To call the method on our new instance, type in 'm doSomething' and then ctl-d to execute it:

And there you go; you've created a class, created an instance of that class, and sent a message to that class, resulting in some visible output:

You might like to open the World menu again, and click on 'save' to keep hold of this valuable code.

Saturday, 1 December 2007

How to use decorator WAFormDecoration

This is a very simple example of how to use a decorator in Seaside, based on my understanding from two blogs. A decorator allows you to wrap standard functionality around the content generated by your component, so hiding a lot of the 'boilerplate' complexity otherwise required. This example allows you to build up a form with buttons of your choice; provide a list of buttons, and a matching method for each.

You need to ensure that you have a very recent (533 or later) version of Seaside for the defaultButton behaviour to take effect correctly. If you're using multiple decorators, don't forget to make the FormDecoration the last one you apply.

WAComponent subclass: #SimpleTestForm
instanceVariableNames: ''
classVariableNames: ''
poolDictionaries: ''
category: 'Sample'

| form |
super initialize.
form := WAFormDecoration new buttons: self buttons.
self addDecoration: form.

^ #(okay cancel)

"your action goes here"
self inform: 'you pressed okay'

"your action goes here"
self inform: 'you cancelled'

^ self buttons first

renderContentOn: html
"usual form contents go here"
html textInput.
html text: 'asd'

Friday, 13 July 2007

Morphic development tutorial

Stephen Wessels has put together a very thorough development tutorial at

It's aimed at new Squeakers and introduces and explains the main elements of the development environment, as well as giving an insight into areas such as test-driven development, object-oriented design, and code refactoring.

Wednesday, 23 May 2007

Sending mail from your Seaside application

There's a very useful step-by-step guide on how to send emails from your Seaside application at, which also documents an experienced developer's first experiences with Squeak. All good stuff.

Tuesday, 8 May 2007

Simple Seaside & Magritte application

Ramon Leon continues his excellent series of blog posts on Squeak - this time to note his creation of a sample application demonstrating how to build a simple application using Seaside and Magritte.

This is a great introduction to building a web application using these tools, and I found it a useful exercise to see how Ramon dealt with some of the common tasks involved in such an application: persistence, user session management, and controlling application flow.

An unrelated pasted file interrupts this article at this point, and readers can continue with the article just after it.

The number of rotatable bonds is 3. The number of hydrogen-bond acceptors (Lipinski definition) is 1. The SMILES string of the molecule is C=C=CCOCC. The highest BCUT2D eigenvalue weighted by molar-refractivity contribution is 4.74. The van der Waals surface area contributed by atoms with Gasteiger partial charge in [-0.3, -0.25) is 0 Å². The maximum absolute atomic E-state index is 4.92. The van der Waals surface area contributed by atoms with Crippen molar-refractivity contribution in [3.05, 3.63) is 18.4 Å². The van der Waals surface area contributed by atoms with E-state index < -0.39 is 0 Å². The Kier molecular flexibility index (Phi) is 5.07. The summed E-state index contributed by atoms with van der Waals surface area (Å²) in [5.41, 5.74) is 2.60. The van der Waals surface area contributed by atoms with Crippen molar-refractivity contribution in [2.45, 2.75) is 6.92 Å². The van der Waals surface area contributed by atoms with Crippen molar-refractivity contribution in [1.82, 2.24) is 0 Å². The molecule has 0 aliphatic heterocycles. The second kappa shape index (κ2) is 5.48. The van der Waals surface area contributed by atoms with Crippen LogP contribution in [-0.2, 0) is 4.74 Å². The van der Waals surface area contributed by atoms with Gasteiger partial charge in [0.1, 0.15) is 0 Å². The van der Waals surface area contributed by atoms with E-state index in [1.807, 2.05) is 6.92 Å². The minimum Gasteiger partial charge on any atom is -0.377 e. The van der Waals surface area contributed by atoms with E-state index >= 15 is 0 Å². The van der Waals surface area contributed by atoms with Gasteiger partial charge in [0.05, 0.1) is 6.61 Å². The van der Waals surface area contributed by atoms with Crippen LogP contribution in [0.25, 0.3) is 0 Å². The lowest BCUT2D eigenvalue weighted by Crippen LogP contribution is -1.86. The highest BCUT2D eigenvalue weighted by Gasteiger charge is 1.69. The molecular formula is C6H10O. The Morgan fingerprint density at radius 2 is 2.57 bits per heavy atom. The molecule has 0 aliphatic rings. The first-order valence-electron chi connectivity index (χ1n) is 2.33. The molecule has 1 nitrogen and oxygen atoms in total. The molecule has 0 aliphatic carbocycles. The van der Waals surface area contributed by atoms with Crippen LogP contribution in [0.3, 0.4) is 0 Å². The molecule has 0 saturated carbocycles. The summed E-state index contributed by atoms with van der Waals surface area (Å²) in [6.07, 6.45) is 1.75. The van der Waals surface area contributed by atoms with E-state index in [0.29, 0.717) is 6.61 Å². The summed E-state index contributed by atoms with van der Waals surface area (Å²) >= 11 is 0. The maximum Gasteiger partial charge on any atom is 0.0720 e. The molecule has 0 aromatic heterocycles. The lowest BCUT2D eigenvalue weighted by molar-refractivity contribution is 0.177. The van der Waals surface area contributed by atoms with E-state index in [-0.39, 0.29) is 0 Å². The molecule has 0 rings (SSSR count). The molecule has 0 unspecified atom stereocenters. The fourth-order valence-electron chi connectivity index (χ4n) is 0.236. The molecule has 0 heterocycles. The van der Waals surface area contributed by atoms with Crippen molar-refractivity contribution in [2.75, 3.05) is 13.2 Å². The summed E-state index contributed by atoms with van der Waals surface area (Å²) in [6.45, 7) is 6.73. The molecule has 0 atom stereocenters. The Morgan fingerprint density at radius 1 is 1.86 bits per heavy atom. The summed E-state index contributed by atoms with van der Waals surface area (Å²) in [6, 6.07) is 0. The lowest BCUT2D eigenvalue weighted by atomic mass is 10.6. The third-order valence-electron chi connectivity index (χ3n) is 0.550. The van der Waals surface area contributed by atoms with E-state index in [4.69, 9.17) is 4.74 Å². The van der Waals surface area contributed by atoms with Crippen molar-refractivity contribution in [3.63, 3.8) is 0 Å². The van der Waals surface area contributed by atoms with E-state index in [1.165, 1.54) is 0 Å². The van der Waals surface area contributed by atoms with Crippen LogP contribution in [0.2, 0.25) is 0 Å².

Friday, 30 March 2007

Golden nuggets

There's a lot of useful discussion going on over the seaside mailing list at the moment, triggered off by a question from Andreas Raab asking about some of the mechanics of Seaside. Some key points that were interesting to me:

A component is responsible for generating a part of the html of a "page". This includes forms, since they are part of html (note that you must not nest forms, forms really suck in html). The (visible) part inside the <body> is generated in #renderContentOn:. The part in the <title> is generated in #updateRoot: (create your metas here).


CSS depends on your needs. There are about three different ways for different situations. In general you assign the correct classes and ids to your html elements and the CSS comes from "somewhere" outside. You will have to write your CSS by hand (or let it write) Seaside doesn't help you there. It just gives you a choice where to put it.


Seaside doesn't have "special rules" but it does (by default) use a convention to make this stuff a little safer. Normally, the transition from one page to another is split into two request-response cycles. The first triggers the callbacks associated with the link or form elements, and Seaside sends back a 302 response, redirecting the browser to another url. The second request triggers no callbacks and is a "pure" HTTP GET. Seaside sends back an html representation of the page in its new state. That page can be reloaded as much as you like with no side effects.


Basically, since Seaside is component based anyway, many people build a root component to contain header, footer, menus, etc, and then a component for body. You can then set the body component to any component you like and it'll render, no need for call. As Goran said, the component model is what makes Seaside rock so much, it's just like programming a desktop application, no fussing with state.